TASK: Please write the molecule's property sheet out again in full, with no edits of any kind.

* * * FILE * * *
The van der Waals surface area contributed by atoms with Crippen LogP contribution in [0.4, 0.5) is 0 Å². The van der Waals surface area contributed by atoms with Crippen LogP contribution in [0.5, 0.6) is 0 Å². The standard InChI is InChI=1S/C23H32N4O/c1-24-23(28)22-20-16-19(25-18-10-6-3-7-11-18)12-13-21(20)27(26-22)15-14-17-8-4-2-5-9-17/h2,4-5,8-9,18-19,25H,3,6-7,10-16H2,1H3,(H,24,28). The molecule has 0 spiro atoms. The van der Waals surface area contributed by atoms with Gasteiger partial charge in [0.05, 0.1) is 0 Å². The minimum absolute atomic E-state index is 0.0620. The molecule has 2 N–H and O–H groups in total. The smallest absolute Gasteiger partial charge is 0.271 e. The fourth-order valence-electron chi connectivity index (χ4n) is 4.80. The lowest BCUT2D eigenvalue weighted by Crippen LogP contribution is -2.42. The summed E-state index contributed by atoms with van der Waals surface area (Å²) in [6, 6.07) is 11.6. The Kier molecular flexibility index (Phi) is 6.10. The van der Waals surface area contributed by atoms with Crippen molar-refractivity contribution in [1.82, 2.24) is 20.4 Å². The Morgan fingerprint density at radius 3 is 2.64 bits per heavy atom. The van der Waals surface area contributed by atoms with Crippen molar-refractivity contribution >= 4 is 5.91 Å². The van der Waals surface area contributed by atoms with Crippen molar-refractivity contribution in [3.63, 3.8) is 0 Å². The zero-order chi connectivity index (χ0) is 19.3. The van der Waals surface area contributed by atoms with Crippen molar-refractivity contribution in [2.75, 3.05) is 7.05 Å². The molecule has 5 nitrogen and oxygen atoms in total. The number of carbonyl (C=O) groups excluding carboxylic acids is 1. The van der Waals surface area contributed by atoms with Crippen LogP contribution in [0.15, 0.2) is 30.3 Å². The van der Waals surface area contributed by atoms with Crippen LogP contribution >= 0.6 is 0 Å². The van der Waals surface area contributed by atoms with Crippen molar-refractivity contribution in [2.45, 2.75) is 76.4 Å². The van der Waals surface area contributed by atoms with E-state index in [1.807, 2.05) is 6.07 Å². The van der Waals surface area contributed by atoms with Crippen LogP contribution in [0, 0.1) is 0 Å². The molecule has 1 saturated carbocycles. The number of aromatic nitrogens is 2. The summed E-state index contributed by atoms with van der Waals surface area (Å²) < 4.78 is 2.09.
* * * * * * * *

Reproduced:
The van der Waals surface area contributed by atoms with Crippen LogP contribution in [0.4, 0.5) is 0 Å². The van der Waals surface area contributed by atoms with Crippen LogP contribution in [0.5, 0.6) is 0 Å². The standard InChI is InChI=1S/C23H32N4O/c1-24-23(28)22-20-16-19(25-18-10-6-3-7-11-18)12-13-21(20)27(26-22)15-14-17-8-4-2-5-9-17/h2,4-5,8-9,18-19,25H,3,6-7,10-16H2,1H3,(H,24,28). The molecule has 0 spiro atoms. The van der Waals surface area contributed by atoms with Gasteiger partial charge in [0.05, 0.1) is 0 Å². The minimum absolute atomic E-state index is 0.0620. The molecule has 2 N–H and O–H groups in total. The smallest absolute Gasteiger partial charge is 0.271 e. The fourth-order valence-electron chi connectivity index (χ4n) is 4.80. The lowest BCUT2D eigenvalue weighted by Crippen LogP contribution is -2.42. The summed E-state index contributed by atoms with van der Waals surface area (Å²) in [6, 6.07) is 11.6. The Kier molecular flexibility index (Phi) is 6.10. The van der Waals surface area contributed by atoms with Crippen molar-refractivity contribution in [1.82, 2.24) is 20.4 Å². The Morgan fingerprint density at radius 3 is 2.64 bits per heavy atom. The van der Waals surface area contributed by atoms with Crippen molar-refractivity contribution >= 4 is 5.91 Å². The van der Waals surface area contributed by atoms with Crippen molar-refractivity contribution in [3.63, 3.8) is 0 Å². The zero-order chi connectivity index (χ0) is 19.3. The van der Waals surface area contributed by atoms with Crippen molar-refractivity contribution in [2.75, 3.05) is 7.05 Å². The molecule has 5 nitrogen and oxygen atoms in total. The number of carbonyl (C=O) groups excluding carboxylic acids is 1. The van der Waals surface area contributed by atoms with Crippen LogP contribution in [0.15, 0.2) is 30.3 Å². The van der Waals surface area contributed by atoms with Crippen LogP contribution >= 0.6 is 0 Å². The van der Waals surface area contributed by atoms with Crippen molar-refractivity contribution in [2.45, 2.75) is 76.4 Å². The van der Waals surface area contributed by atoms with E-state index in [1.807, 2.05) is 6.07 Å². The van der Waals surface area contributed by atoms with Crippen LogP contribution in [0, 0.1) is 0 Å². The molecule has 1 saturated carbocycles. The number of aromatic nitrogens is 2. The summed E-state index contributed by atoms with van der Waals surface area (Å²) < 4.78 is 2.09.